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Enlargements of many of the glyphs at Petroglyphs Provincial Park.Enlargements of glyphs at Petroglyphs Provincial Park.Enlargements of glyphs at Petroglyphs Provincial Park.Enlargements of glyphs at Petroglyphs Provincial Park.
Enlargements of many of the glyphs at Petroglyphs Provincial Park.
Enlargements of many of the glyphs at Petroglyphs Provincial Park. | Source
Enlargements of glyphs at Petroglyphs Provincial Park.
Enlargements of glyphs at Petroglyphs Provincial Park. | Source
Enlargements of glyphs at Petroglyphs Provincial Park.
Enlargements of glyphs at Petroglyphs Provincial Park. | Source
Enlargements of glyphs at Petroglyphs Provincial Park.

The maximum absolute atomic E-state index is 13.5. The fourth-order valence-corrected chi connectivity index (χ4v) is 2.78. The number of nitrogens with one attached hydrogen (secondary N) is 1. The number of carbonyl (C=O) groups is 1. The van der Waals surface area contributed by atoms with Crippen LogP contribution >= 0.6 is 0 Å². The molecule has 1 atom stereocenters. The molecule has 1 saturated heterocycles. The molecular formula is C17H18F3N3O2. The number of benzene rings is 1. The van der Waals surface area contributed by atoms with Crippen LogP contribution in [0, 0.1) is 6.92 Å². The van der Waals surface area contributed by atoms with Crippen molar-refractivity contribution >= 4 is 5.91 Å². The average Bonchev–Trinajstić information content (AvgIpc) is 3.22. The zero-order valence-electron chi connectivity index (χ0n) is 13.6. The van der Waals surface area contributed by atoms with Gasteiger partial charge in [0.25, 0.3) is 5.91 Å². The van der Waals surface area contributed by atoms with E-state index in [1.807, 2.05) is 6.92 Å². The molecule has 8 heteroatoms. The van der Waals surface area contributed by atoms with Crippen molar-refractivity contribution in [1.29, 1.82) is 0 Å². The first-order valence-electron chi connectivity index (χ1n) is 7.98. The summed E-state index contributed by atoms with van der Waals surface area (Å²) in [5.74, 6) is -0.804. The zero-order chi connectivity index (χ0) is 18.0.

Enlargements of glyphs at Petroglyphs Provincial Park. | Source

These petroglyphs were carved on crystalline limestone which is a form of white marble. Gneiss hammer stones were used to create them. There is some debate as to the identity of the artists as well as the age of the petroglyphs of this park. Some historians believe they were created by Algonkian or Iroquoian speaking people about 900 to 1100 years ago. Other archaeologists, however, date this petroglyph site closer to 2000 years old. Both groups surmised to be the artists were nomadic people of the Canadian Shield. Whichever nation carved these glyphs, the complexity of these carvings suggests the site was visited repeatedly over a long period of time. It is widely believed that they represent a visual record of the artists' culture and beliefs as well as their relationship to the spirit world.